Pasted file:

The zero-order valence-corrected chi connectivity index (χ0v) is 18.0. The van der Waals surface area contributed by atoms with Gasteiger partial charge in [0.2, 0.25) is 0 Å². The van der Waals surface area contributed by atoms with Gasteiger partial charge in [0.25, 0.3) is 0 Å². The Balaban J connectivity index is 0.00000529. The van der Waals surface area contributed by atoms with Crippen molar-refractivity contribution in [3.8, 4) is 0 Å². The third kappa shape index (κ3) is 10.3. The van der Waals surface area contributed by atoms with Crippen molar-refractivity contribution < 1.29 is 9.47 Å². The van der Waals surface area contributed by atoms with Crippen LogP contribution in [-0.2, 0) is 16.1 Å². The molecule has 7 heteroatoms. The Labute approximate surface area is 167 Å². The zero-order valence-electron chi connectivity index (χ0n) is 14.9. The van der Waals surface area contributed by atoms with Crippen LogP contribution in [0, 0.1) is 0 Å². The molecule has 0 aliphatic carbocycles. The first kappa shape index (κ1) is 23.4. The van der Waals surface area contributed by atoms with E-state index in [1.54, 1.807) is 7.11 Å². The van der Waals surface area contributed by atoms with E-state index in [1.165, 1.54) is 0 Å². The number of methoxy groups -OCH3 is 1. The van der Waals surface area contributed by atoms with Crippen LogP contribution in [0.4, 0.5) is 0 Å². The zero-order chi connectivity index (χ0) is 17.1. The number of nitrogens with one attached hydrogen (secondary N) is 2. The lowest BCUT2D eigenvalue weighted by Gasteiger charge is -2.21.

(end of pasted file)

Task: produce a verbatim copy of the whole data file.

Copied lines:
The zero-order valence-corrected chi connectivity index (χ0v) is 18.0. The van der Waals surface area contributed by atoms with Gasteiger partial charge in [0.2, 0.25) is 0 Å². The van der Waals surface area contributed by atoms with Gasteiger partial charge in [0.25, 0.3) is 0 Å². The Balaban J connectivity index is 0.00000529. The van der Waals surface area contributed by atoms with Crippen molar-refractivity contribution in [3.8, 4) is 0 Å². The third kappa shape index (κ3) is 10.3. The van der Waals surface area contributed by atoms with Crippen molar-refractivity contribution < 1.29 is 9.47 Å². The van der Waals surface area contributed by atoms with Crippen LogP contribution in [-0.2, 0) is 16.1 Å². The molecule has 7 heteroatoms. The Labute approximate surface area is 167 Å². The zero-order valence-electron chi connectivity index (χ0n) is 14.9. The van der Waals surface area contributed by atoms with Crippen LogP contribution in [0, 0.1) is 0 Å². The molecule has 0 aliphatic carbocycles. The first kappa shape index (κ1) is 23.4. The van der Waals surface area contributed by atoms with E-state index in [1.54, 1.807) is 7.11 Å². The van der Waals surface area contributed by atoms with E-state index in [1.165, 1.54) is 0 Å². The number of methoxy groups -OCH3 is 1. The van der Waals surface area contributed by atoms with Crippen LogP contribution in [0.4, 0.5) is 0 Å². The zero-order chi connectivity index (χ0) is 17.1. The number of nitrogens with one attached hydrogen (secondary N) is 2. The lowest BCUT2D eigenvalue weighted by Gasteiger charge is -2.21.